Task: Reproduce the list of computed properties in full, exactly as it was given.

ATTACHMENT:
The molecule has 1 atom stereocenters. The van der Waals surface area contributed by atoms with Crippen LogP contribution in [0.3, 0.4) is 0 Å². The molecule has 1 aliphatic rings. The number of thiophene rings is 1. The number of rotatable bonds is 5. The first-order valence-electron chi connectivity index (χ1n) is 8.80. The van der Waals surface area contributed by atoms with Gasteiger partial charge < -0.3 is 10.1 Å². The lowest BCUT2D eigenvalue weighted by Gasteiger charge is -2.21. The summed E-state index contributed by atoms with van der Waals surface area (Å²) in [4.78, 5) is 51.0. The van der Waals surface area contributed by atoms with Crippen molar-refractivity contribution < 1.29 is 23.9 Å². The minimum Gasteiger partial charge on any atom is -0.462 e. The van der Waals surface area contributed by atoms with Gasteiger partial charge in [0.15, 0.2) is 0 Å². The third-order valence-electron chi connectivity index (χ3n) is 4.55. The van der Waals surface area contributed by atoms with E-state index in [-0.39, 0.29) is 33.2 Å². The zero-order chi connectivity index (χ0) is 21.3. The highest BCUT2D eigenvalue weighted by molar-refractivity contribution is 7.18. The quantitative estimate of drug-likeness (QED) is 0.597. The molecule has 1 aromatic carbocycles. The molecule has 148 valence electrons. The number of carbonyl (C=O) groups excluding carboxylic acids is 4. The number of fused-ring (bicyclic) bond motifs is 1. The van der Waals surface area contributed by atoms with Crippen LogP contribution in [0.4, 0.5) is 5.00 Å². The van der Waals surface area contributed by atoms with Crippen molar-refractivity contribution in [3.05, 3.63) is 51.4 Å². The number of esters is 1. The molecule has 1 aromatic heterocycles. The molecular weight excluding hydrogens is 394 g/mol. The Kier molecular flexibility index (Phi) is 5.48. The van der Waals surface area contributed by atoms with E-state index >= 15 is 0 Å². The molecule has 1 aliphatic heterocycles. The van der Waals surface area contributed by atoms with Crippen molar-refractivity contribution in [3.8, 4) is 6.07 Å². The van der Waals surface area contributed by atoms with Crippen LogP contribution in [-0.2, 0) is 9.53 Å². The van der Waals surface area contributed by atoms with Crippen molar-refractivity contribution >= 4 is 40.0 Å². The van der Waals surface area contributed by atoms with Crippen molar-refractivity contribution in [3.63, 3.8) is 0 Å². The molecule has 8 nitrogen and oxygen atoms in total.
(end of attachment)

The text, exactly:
The molecule has 1 atom stereocenters. The van der Waals surface area contributed by atoms with Crippen LogP contribution in [0.3, 0.4) is 0 Å². The molecule has 1 aliphatic rings. The number of thiophene rings is 1. The number of rotatable bonds is 5. The first-order valence-electron chi connectivity index (χ1n) is 8.80. The van der Waals surface area contributed by atoms with Gasteiger partial charge < -0.3 is 10.1 Å². The lowest BCUT2D eigenvalue weighted by Gasteiger charge is -2.21. The summed E-state index contributed by atoms with van der Waals surface area (Å²) in [4.78, 5) is 51.0. The van der Waals surface area contributed by atoms with Crippen molar-refractivity contribution < 1.29 is 23.9 Å². The minimum Gasteiger partial charge on any atom is -0.462 e. The van der Waals surface area contributed by atoms with Gasteiger partial charge in [0.15, 0.2) is 0 Å². The third-order valence-electron chi connectivity index (χ3n) is 4.55. The van der Waals surface area contributed by atoms with E-state index in [-0.39, 0.29) is 33.2 Å². The zero-order chi connectivity index (χ0) is 21.3. The highest BCUT2D eigenvalue weighted by molar-refractivity contribution is 7.18. The quantitative estimate of drug-likeness (QED) is 0.597. The molecule has 1 aromatic carbocycles. The molecule has 148 valence electrons. The number of carbonyl (C=O) groups excluding carboxylic acids is 4. The number of fused-ring (bicyclic) bond motifs is 1. The van der Waals surface area contributed by atoms with Crippen LogP contribution in [0.4, 0.5) is 5.00 Å². The van der Waals surface area contributed by atoms with Crippen molar-refractivity contribution in [3.05, 3.63) is 51.4 Å². The number of esters is 1. The molecule has 1 aromatic heterocycles. The molecular weight excluding hydrogens is 394 g/mol. The Kier molecular flexibility index (Phi) is 5.48. The van der Waals surface area contributed by atoms with E-state index >= 15 is 0 Å². The molecule has 1 aliphatic heterocycles. The van der Waals surface area contributed by atoms with Crippen molar-refractivity contribution in [3.8, 4) is 6.07 Å². The van der Waals surface area contributed by atoms with Crippen LogP contribution in [-0.2, 0) is 9.53 Å². The van der Waals surface area contributed by atoms with Crippen molar-refractivity contribution >= 4 is 40.0 Å². The van der Waals surface area contributed by atoms with Crippen molar-refractivity contribution in [3.63, 3.8) is 0 Å². The molecule has 8 nitrogen and oxygen atoms in total.